Actionable Feedback

Net Promoter Score surveys also typically include a single open-ended question: “What is the primary reason for your score?” This question gives customers an opportunity to provide open-ended feedback and provides companies a glimpse into their brand perception among their target audience.

By collecting and analyzing qualitative data from this part of the NPS survey, companies can evaluate the strengths and weaknesses of their offerings from the customer’s perspective and make strategic decisions about product/service improvements and optimizations.

Customer Retention and Churn Prevention

A low NPS score indicates a higher proportion of detractors, who are more likely to churn or discontinue business relationships. By addressing the concerns of detractors and elevating their experience, B2B companies can improve customer retention rates and reduce customer churn.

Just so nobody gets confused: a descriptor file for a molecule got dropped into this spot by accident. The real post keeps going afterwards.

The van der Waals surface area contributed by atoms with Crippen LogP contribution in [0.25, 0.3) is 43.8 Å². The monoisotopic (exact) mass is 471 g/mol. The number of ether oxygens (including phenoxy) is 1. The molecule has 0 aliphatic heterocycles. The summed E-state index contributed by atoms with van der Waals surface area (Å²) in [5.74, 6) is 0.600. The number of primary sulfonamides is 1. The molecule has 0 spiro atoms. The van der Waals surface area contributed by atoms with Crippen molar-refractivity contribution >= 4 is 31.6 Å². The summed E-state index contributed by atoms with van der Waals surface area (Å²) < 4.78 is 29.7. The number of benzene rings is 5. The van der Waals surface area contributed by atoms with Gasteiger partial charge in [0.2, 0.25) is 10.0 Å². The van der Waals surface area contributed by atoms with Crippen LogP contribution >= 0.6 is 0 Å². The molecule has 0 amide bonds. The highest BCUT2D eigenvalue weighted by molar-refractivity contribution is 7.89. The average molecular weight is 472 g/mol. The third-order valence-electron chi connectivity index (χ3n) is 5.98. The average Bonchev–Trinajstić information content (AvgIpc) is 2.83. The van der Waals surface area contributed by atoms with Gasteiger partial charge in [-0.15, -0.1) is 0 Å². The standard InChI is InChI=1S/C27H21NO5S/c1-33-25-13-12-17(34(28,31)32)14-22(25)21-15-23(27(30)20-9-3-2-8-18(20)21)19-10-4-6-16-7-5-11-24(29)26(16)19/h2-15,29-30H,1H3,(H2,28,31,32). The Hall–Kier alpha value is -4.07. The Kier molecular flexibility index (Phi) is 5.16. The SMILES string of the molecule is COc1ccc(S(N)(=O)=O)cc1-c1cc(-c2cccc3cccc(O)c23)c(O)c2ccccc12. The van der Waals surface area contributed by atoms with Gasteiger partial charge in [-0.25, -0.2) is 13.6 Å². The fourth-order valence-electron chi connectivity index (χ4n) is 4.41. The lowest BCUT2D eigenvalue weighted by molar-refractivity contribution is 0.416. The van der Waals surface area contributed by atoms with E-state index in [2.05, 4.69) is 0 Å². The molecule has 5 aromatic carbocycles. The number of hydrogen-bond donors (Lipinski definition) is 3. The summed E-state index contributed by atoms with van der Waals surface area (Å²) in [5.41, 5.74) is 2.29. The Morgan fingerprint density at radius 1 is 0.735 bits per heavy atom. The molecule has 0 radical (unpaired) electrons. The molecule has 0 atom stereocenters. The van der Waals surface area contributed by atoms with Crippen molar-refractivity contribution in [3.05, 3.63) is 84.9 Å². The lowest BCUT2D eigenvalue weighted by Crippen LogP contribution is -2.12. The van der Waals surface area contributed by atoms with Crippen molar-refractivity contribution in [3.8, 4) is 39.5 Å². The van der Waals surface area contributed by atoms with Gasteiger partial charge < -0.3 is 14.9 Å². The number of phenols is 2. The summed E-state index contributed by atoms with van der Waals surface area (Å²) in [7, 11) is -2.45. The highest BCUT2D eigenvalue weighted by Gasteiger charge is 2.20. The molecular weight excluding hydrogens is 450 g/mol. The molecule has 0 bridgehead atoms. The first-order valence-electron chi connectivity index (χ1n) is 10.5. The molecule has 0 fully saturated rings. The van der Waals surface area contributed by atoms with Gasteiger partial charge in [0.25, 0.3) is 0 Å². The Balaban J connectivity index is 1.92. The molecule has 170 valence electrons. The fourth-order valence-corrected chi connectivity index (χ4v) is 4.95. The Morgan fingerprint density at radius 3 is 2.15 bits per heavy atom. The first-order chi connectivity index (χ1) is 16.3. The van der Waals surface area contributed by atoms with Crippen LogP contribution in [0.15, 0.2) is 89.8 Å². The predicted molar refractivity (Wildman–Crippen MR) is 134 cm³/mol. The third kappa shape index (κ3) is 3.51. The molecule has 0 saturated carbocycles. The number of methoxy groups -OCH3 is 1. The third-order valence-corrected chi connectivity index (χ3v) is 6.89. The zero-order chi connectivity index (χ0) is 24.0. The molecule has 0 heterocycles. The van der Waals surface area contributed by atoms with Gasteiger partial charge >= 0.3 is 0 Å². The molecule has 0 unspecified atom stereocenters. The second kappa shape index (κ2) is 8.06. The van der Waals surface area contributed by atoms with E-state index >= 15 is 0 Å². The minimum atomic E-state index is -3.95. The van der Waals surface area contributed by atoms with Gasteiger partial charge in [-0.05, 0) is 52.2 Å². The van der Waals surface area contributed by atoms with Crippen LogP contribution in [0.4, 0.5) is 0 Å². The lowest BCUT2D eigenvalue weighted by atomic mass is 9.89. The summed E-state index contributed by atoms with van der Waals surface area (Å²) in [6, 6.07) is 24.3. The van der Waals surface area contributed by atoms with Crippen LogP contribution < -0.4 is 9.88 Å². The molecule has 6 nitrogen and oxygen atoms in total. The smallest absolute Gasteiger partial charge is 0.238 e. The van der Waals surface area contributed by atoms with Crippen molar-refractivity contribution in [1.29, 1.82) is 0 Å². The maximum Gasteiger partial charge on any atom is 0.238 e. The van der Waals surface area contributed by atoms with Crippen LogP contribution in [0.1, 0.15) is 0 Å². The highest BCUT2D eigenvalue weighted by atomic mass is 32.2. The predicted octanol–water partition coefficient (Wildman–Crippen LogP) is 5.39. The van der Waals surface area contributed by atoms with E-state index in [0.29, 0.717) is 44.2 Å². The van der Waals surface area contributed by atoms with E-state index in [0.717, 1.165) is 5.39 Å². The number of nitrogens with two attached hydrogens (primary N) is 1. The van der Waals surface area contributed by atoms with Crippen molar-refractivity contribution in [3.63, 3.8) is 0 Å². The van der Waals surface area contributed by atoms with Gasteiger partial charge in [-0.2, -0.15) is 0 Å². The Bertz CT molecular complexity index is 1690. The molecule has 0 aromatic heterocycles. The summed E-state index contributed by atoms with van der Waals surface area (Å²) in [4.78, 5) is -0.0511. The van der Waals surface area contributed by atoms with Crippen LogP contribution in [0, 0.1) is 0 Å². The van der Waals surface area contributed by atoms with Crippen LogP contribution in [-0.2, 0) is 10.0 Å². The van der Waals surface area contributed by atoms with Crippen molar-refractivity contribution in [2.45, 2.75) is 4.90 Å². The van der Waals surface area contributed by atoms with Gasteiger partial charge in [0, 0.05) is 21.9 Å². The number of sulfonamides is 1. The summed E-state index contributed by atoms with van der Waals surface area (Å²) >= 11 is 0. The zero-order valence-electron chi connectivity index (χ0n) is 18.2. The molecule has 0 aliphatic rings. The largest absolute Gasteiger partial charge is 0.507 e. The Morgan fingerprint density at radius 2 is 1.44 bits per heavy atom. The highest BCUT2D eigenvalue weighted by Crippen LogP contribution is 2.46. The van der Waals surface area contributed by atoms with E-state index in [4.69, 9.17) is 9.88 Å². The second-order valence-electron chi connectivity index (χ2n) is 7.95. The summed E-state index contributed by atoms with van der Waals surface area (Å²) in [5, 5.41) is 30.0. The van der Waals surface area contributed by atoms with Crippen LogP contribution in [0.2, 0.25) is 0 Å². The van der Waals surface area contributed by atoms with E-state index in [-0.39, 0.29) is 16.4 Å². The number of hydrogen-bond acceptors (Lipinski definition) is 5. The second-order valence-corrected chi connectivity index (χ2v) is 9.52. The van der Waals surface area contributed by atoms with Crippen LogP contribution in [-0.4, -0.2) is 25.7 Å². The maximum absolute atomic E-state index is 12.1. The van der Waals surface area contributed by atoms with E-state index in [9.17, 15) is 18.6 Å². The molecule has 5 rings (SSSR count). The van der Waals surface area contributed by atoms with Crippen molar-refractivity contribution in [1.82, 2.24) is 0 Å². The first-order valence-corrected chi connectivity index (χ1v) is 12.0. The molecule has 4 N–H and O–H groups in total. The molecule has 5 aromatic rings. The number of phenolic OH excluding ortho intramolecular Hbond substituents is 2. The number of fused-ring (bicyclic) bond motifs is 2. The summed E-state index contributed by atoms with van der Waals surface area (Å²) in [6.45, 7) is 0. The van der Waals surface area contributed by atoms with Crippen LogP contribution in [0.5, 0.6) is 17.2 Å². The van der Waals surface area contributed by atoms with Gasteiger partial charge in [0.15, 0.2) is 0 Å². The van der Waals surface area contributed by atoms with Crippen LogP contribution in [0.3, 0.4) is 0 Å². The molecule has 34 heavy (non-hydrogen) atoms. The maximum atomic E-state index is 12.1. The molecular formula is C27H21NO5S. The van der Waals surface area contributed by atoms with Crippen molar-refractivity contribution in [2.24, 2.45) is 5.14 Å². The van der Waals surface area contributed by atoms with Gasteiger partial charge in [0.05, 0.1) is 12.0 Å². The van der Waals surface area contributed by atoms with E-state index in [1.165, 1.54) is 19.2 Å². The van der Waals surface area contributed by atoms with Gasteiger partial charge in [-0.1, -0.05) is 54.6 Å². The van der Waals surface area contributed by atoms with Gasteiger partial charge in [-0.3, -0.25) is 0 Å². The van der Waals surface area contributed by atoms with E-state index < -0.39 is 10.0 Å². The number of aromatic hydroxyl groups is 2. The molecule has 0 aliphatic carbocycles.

B2B Net Promoter Score Benchmarks

An important part of using NPS as a performance metric is understanding B2B Net Promoter Score Benchmarks—what makes for an excellent, fair, or poor score.

In general, a score between 0-30 is considered good, a score above 30 is great, and one above 70 is excellent. A negative score indicates a serious customer satisfaction issue that needs to be immediately addressed.

B2B Net Promoter Score benchmarks scale, showing that a score from -100 to 0 needs improvement, a score from 0-30 is good, a score from 30-70 is great, and a score of 70+ is excellent.

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But these are averages, and exact B2B Net Promoter Score Benchmarks can vary depending on your industry. As you can see below, high-engagement B2B industries like consulting and technology services average higher Net Promoter Scores, while industries like SaaS and cloud hosting fall lower on the scale.